Anyway, I stood there patiently as each of the people in front of me took at least 5 minutes apiece to take care of their business. Finally, a second person shuffled up to the counter (and I do mean she took her sweet time getting there) and the line began to move a bit faster. I finally got to the counter at about 5:05 (a very nice man behind me in line helped me carry my boxes, too). Well, the woman behind the counter proceeded to admonish me for waiting so late in the day to mail my packages. She said that they closed at 5 and wanted to get the last few customers taken care of as quickly as possible and that packages were very time consuming, especially when they involved customs forms. Now, Katie had already filled out the customs forms and everything was addressed properly and ready to go. All she had to do was weigh each one and attach the postage and customs form. I must have been in too good a mood, because I found myself apologizing to this woman about not being able to get there earlier, that I had to work till 4:30. But the more she said, the more my mood changed. I never said anything to her, but as I walked out the door afterwards, I got pissed. She had alot of nerve complaining about having to spend an extra 5 minutes processing packages to go to a soldier overseas in a war zone. Talk about insensitive and arrogant!! I didn't complain to her about being kept waiting so long.

Well, by the time I got home, I had decided that I was going to write a letter of complaint to the post office and send copies to the local news stations and papers (like that's gonna do any good). But it will make me feel better and maybe, just maybe, somebody will care. If nothing else, maybe she'll get her hand slapped and she won't do that to someone else (yeah, right).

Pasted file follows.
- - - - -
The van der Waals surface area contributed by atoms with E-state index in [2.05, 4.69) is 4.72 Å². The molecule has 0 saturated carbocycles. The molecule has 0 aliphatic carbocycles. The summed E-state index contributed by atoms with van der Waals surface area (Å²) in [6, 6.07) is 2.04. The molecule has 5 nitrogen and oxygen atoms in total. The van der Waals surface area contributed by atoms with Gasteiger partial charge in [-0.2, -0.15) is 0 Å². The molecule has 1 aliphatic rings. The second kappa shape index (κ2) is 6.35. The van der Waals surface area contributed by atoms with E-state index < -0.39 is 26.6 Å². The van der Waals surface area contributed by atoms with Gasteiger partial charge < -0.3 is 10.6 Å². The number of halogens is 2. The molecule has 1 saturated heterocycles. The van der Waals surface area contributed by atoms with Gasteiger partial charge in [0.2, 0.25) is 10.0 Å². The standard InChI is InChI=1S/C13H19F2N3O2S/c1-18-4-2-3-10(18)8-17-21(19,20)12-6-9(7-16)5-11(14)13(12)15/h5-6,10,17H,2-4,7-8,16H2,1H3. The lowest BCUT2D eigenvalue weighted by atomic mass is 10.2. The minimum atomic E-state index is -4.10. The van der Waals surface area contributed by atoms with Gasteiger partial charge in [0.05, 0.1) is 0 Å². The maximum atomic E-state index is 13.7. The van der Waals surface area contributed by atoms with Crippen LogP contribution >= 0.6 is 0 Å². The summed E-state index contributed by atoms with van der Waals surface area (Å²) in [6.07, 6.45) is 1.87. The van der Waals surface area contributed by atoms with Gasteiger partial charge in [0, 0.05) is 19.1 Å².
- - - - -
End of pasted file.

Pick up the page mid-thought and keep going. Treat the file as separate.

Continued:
But you know what's really gonna make me feel good?? I'm taking another box to that same post office this afternoon...and I hope I get that same a matter of fact, I may make sure I get that same woman. Go ahead, punk...make my day...... :)

Wednesday, March 15, 2006

My flyboy

Most of the posts I've written have dealt with Seth's deployment, as that occupies alot of my thoughts. Perfectly normal under the circumstances. After all, that's why I started this blog. But I have two other sons who make me very proud and I certainly haven't forgotten about them. Today I'm going to tell you a little bit about my flyboy.

Kevin, my middle son, joined the Air Force when he was just 18, practically right out of high school. It had been his dream for years...and I do mean years (see the picture below) become a jet engine mechanic...enough of a dream that after speaking with an Air Force recruiter during his junior year, he suddenly became an honor role student. I can't help but smile when I think about that. You see, he wasn't the best student in school, but once he found his direction he came alive.